What Causes Enlarged Ovaries, and How Are They Treated

What causes enlarged ovaries?

The most common cause of enlarged ovaries are:

1) Polycystic Ovarian Syndrome (PCOS), which is characterized by excess menstrual blood and irregular periods.

PCOS may affect 1 in every 3 women over age 40. Symptoms include acne, hirsutism, obesity, insulin resistance, polycystic ovarian syndrome and infertility. Women with PCOS have an increased risk of developing endometrial cancer.

2) Cysts or cystic tumors.

These benign growths are usually found in the ovaries, uterus, fallopian tubes, or other organs. They may cause pain during urination and bleeding between periods. If left untreated they can lead to infertility and even death if not treated properly.

3) Other conditions such as thyroid disease, diabetes mellitus, hyperthyroidism, adrenal insufficiency and others.

4) Genetic factors.

Some women are born with enlarged ovaries while some develop them later in life due to environmental factors like smoking or certain medications. There is no known cure for enlarged ovaries but there are treatments available including hormone replacement therapy (HRT). Surgery can also be performed to remove the cysts. If the cysts have become cancerous it might be too late to save your life. You should seek expert medical advice before starting any new treatment.

How are they treated?

Treatment options for an enlarged ovary include:

1) Resting and staying stress free, especially if you suffer from premenstrual syndrome (PMS).

Getting enough sleep and relaxation can help decrease pain and inflammation.

2) Taking birth control pills (BCP) to help regulate periods, decrease pain and lower the size of cysts.

3) Using a vaginal pessary.

This is a medicated tampon-like device that you place into your vaginal canal to help relieve pain and shrink cysts. They can be purchased over-the-counter at most drug stores or online. Follow the directions for use on the package or consult your physician.

4) Taking over-the-counter pain medication such as acetaminophen (Tylenol) or NSAID’s such as ibuprofen (Motrin, Advil) to help with pain.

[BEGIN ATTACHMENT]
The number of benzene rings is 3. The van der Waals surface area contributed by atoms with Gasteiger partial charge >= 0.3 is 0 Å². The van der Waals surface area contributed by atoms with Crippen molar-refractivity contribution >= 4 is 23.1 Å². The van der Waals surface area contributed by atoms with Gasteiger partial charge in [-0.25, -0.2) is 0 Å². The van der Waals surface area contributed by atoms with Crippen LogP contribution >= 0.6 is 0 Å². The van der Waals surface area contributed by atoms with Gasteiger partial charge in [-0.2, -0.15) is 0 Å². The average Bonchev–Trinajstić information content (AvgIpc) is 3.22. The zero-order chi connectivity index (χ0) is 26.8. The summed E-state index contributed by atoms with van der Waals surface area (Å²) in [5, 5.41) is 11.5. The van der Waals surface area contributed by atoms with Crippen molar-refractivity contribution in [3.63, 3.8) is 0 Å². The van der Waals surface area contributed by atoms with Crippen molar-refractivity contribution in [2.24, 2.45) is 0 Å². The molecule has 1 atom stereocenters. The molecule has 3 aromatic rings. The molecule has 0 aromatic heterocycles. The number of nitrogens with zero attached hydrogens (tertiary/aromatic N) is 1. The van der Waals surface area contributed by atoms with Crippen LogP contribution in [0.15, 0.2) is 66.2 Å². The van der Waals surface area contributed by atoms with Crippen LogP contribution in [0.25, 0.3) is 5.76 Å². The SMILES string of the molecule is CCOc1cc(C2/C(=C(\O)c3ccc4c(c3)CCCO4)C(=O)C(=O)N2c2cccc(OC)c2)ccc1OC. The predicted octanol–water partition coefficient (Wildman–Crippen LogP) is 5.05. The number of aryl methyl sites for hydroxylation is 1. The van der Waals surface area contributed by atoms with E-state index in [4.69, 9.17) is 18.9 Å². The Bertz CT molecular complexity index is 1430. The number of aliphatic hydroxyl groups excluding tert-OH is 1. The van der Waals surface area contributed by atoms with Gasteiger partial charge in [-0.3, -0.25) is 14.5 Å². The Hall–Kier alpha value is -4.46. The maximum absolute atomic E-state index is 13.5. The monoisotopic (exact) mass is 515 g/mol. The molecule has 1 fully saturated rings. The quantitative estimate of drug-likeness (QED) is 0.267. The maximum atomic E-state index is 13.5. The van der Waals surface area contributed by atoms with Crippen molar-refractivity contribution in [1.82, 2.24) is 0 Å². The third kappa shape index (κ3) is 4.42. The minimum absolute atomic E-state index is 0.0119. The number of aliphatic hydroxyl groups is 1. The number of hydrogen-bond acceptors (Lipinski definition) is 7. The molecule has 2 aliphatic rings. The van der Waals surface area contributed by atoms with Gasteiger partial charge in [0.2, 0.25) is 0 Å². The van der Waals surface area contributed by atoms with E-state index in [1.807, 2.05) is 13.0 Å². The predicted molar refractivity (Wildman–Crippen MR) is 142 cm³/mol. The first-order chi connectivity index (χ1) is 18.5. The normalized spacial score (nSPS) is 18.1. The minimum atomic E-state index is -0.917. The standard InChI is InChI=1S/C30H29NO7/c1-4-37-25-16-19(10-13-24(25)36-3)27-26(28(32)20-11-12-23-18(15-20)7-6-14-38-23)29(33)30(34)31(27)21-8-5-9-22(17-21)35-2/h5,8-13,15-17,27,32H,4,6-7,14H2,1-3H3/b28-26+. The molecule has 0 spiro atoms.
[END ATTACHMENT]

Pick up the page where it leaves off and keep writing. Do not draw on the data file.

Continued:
Never take these drugs without first consulting your doctor. Do not mix them with alcohol or other drugs without medical supervision.

5) Hormone replacement therapy (HRT).

This is only recommended if you suffer from PCOS. Speak to your physician if you think this may be an option for you.

If you suffer from frequent or severe pain, contact your physician immediately. Cysts can rupture and become life-threatening. In some cases a hysterectomy may be required.

What techniques or methods can be used to treat enlarged ovaries?

There are several treatment options available for patients suffering from enlarged ovaries. They include:

1) Birth control pills or other hormonal drugs.

These are the most common treatments for women with PCOS and other hormonal imbalances. The hormones regulate a woman’s monthly cycle and help prevent unwanted tissue growth.

2) Hormone replacement therapy (HRT).

This treatment is reserved for women who have completed their childbearing years and no longer produce enough estrogen on their own.

Sources & references used in this article:

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Medical implications of ultrasonically detected polycystic ovaries by M Swanson, EE Sauerbrei… – Journal of Clinical …, 1981 – Wiley Online Library

Postmenopausal hyperthecosis: functional dysregulation of androgenesis in climacteric ovary by E Krug, SL Berga – Obstetrics & Gynecology, 2002 – Elsevier

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Effects of” natural oestrogen” replacement therapy on menopausal symptoms and blood clotting. by J Coope, JM Thomson, L Poller – Br Med J, 1975 – bmj.com

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